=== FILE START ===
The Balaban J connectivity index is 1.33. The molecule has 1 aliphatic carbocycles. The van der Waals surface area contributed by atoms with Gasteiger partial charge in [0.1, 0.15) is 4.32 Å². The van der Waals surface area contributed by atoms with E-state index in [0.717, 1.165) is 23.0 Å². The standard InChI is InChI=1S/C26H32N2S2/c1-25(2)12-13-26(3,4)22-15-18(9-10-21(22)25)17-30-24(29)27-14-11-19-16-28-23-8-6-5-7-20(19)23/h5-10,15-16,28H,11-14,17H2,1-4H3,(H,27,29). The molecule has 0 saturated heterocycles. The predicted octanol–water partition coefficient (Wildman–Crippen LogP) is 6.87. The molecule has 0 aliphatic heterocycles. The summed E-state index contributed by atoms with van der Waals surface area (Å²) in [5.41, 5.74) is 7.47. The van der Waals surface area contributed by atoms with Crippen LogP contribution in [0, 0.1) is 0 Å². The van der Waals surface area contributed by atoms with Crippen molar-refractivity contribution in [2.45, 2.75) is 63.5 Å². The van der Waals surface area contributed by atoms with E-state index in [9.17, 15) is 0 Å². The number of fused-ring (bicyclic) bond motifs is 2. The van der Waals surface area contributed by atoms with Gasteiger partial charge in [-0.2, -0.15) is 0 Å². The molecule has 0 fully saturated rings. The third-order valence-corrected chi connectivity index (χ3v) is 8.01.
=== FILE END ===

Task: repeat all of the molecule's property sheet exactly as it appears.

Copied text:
The Balaban J connectivity index is 1.33. The molecule has 1 aliphatic carbocycles. The van der Waals surface area contributed by atoms with Gasteiger partial charge in [0.1, 0.15) is 4.32 Å². The van der Waals surface area contributed by atoms with E-state index in [0.717, 1.165) is 23.0 Å². The standard InChI is InChI=1S/C26H32N2S2/c1-25(2)12-13-26(3,4)22-15-18(9-10-21(22)25)17-30-24(29)27-14-11-19-16-28-23-8-6-5-7-20(19)23/h5-10,15-16,28H,11-14,17H2,1-4H3,(H,27,29). The molecule has 0 saturated heterocycles. The predicted octanol–water partition coefficient (Wildman–Crippen LogP) is 6.87. The molecule has 0 aliphatic heterocycles. The summed E-state index contributed by atoms with van der Waals surface area (Å²) in [5.41, 5.74) is 7.47. The van der Waals surface area contributed by atoms with Crippen LogP contribution in [0, 0.1) is 0 Å². The van der Waals surface area contributed by atoms with Crippen molar-refractivity contribution in [2.45, 2.75) is 63.5 Å². The van der Waals surface area contributed by atoms with E-state index in [9.17, 15) is 0 Å². The number of fused-ring (bicyclic) bond motifs is 2. The van der Waals surface area contributed by atoms with Gasteiger partial charge in [-0.2, -0.15) is 0 Å². The molecule has 0 fully saturated rings. The third-order valence-corrected chi connectivity index (χ3v) is 8.01.